Torn

Torn

Rescuing the Gospel From the Gays-vs.-Christians Debate

Book - 2012
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"A loving and biblically-based response to the controversy that pits the church against the LGBT community and that divides Christians from each other"--Provided by the publisher.
Publisher: New York : Jericho Books, 2012.
Edition: 1st ed.
ISBN: 9781455514311
1455514314
Characteristics: ix, 259 p. ; 24 cm.

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Lego_ergo_sum
Mar 06, 2017

This book was recommended by Sylvia Keesmaat at a January 2017 seminar on same-sex marriage. Dr. Keesmaat, a professor at the Toronto School of Theology, spoke in favour of changing Anglican Church of Canada policy so as to accept same-sex marriage.

"Torn" gave me a good feel for what it would be like to walk in the shoes of a gay Christian. It was honest, vulnerable, and accessible. It's improved my understanding of the issue. Recommended.

f
franque
Mar 13, 2016

As a Bible following Christian in a same sex marriage I have much appreciation for Lee's honesty in conveying his internal battle between following his faith & his natural orientation. He exposes the judgmental attitudes of both some Christians & some LGBT folks. He navigates through the Bible to interpret scriptures he and most Christian same sex coupled people have read & examined. His final conclusion is that the Bible beyond just those debated scriptures about homosexuality, does support marriage between committed couples in Christ. He concedes not all LGBT folks agree with his conclusion.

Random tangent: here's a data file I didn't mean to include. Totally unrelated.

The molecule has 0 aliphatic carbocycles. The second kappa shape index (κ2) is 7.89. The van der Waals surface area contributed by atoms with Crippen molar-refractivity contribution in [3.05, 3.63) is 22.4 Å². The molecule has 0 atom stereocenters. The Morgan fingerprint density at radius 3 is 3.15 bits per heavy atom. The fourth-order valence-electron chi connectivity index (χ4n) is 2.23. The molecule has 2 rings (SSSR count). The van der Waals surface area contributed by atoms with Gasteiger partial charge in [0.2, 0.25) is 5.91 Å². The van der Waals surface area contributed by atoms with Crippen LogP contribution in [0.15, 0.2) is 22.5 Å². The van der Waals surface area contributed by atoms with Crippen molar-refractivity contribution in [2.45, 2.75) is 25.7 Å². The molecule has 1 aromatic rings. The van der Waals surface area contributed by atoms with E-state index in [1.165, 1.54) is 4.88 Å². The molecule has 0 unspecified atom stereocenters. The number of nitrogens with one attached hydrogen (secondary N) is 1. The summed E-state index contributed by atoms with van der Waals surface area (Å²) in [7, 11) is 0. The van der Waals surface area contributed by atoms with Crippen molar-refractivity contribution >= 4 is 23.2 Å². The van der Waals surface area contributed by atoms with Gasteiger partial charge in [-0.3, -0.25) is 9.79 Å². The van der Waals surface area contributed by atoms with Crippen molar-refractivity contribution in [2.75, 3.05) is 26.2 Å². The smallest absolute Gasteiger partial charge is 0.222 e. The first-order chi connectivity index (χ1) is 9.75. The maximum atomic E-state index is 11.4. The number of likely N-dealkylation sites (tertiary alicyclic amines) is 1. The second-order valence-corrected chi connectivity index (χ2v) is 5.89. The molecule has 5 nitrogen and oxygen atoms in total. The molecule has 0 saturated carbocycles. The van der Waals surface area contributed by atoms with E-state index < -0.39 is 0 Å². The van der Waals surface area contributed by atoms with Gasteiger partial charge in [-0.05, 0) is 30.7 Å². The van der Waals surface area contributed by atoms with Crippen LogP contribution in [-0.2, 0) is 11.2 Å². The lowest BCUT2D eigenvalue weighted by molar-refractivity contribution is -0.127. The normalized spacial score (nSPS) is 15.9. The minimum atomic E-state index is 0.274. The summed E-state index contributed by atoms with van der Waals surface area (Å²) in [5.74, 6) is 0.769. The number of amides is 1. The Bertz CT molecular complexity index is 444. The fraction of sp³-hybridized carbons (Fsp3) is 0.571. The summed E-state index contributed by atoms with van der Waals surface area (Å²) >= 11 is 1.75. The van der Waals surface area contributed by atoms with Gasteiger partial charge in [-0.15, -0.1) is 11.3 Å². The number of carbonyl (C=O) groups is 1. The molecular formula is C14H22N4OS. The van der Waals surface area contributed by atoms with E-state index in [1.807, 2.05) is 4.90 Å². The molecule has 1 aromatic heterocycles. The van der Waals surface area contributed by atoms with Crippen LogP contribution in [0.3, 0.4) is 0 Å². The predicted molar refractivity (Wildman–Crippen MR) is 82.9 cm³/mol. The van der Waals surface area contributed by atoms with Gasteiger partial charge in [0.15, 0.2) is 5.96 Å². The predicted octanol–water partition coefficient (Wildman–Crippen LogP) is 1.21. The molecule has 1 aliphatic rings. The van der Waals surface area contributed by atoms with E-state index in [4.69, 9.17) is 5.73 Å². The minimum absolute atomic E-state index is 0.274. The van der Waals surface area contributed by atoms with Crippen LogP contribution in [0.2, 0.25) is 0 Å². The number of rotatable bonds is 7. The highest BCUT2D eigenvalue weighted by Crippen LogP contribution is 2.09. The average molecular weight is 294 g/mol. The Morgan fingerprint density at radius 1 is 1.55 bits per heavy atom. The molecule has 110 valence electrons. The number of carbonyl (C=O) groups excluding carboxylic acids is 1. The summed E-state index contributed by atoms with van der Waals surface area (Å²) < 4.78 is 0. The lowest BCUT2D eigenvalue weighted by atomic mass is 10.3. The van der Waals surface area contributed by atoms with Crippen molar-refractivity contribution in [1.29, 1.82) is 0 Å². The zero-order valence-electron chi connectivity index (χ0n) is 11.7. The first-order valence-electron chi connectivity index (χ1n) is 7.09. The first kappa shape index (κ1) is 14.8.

Chapters 13 & 14 were especially comforting to read as I myself went back & forth between my faith & my spouse for a long time. Torn is really the perfect word for the struggle & Lee's depiction was spot on. Many times his conclusions were "we just don't know" on points like "why are folks gay," etc. This was refreshing as these days it seems so many people always think they "know."

My 2 disappointments with this book was in the final chapter. 1. There are seven points for how churches should be towards LGBT Christians. I disagree with a few of them especially the "We must learn how to dialogue" point which really was more like "we should be more PC and not say things that will offend." Life is about dealing w/ being offended at times & seeing through words to hearts. Tolerance means tolerating the wrong terms and being less sensitive about them. Also another suggestion was to let openly gay folks find their place in church. This sounds to me like telling a church how they should be and restricting a churches freedom to practice their beliefs as they see fit. If a church doesn't want to marry same sex couples or have a trans person at the pulpit, then so be it. If you don't like it, go to another church.

2.My other dislike was the placing of Tony Campolo & Phillip Yancy in the book. These two have ties to mystical/contemplative practices (practices not in the Bible whatsoever). It is very difficult as a Bible following Christian to see time after time New Ageism sneak it's worldly ways into the church and have the "openness" of LGBT folks used as pawns to usher in such unbiblical ideas and practices.

Lee's book is worthwhile, but I highly suggest one pray for discernment before reading.

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